Skip to Content
ublogo print

University at Buffalo Libraries

Robert L. Brown History of Medicine

History of Medicine News

Chart the future by exploring the past

ALHHS Rocks!

Posted on: |
View from the 28th floor of the American College of Surgeons

View from the 28th floor of the American College of Surgeons

Keith and I, the denizens of the History of Medicine Collection, attended the 2014 meeting of the Archivists and Librarians in the History of the Health Sciences (ALHHS) in Chicago on May 7th and 8th.   On Wednesday we had the opportunity to visit the International Museum of Surgical Science on beautiful North Lake Shore Drive. (  There we enjoyed the wonderful exhibits and were treated to a demonstration of a leg “amputation”!  That evening we attended a delicious dinner at an Italian restaurant and had the opportunity to network and catch up with members of the group. The meeting itself was held on the 28th floor of the Amercian College of Surgeons.  Thursday morning’s panel discussion, “Medical Archives, Medical Museums, and Medical Schools” consisted of four presentations addressing topics ranging from how historical collections can support medical school curriculum and health sciences research to digitally displaying wet specimens and the resurrection of a medical museum.  Following the panel were brief presentations by members on projects and exhibits in their collections.  The afternoon session included updates from NLM’s History of Medicine Division and the Medical Heritage Library.  The keynote speakers, Dr. Daniel Garrison and Dr. Malcolm Hast, are co-editors of The Fabric of the Human Body, an annotated translation of Andreas Vesalius’ De humani corporis fabrica, a landmark work in the field of anatomy.  It took more than twenty years to complete the translation.  As always the program provided a wealth of useful and interesting information that can be put to practical use.  Congratulations to everyone involved in making this meeting fun and informative!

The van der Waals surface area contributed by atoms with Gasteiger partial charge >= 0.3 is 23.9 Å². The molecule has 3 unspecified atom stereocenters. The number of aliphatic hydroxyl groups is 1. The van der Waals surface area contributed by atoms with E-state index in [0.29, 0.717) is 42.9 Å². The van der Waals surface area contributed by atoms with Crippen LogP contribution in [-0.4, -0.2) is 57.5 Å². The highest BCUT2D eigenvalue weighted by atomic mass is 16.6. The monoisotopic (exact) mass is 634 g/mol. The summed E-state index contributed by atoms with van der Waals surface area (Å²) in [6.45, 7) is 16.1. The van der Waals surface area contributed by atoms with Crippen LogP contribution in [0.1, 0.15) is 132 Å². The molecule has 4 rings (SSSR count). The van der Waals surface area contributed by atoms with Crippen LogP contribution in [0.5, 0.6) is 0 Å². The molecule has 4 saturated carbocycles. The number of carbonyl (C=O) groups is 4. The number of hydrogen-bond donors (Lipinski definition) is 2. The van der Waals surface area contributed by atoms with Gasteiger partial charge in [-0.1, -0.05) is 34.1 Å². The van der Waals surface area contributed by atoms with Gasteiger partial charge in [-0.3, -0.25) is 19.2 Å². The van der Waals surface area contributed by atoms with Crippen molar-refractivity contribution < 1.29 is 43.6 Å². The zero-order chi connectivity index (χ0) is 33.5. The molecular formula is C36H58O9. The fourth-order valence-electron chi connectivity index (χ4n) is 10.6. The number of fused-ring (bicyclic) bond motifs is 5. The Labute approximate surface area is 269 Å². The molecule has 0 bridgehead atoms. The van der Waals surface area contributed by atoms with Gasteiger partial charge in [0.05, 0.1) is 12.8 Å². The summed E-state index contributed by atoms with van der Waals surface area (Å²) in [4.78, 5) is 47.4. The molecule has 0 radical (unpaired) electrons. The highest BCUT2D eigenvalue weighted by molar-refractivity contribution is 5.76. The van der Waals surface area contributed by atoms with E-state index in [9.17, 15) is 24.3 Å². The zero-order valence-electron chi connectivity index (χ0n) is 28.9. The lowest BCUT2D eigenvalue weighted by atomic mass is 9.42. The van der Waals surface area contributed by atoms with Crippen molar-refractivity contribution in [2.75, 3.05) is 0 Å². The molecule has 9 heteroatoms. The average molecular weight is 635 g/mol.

Nursing exhibit at the International Museum of Surgical Science

Comments are closed.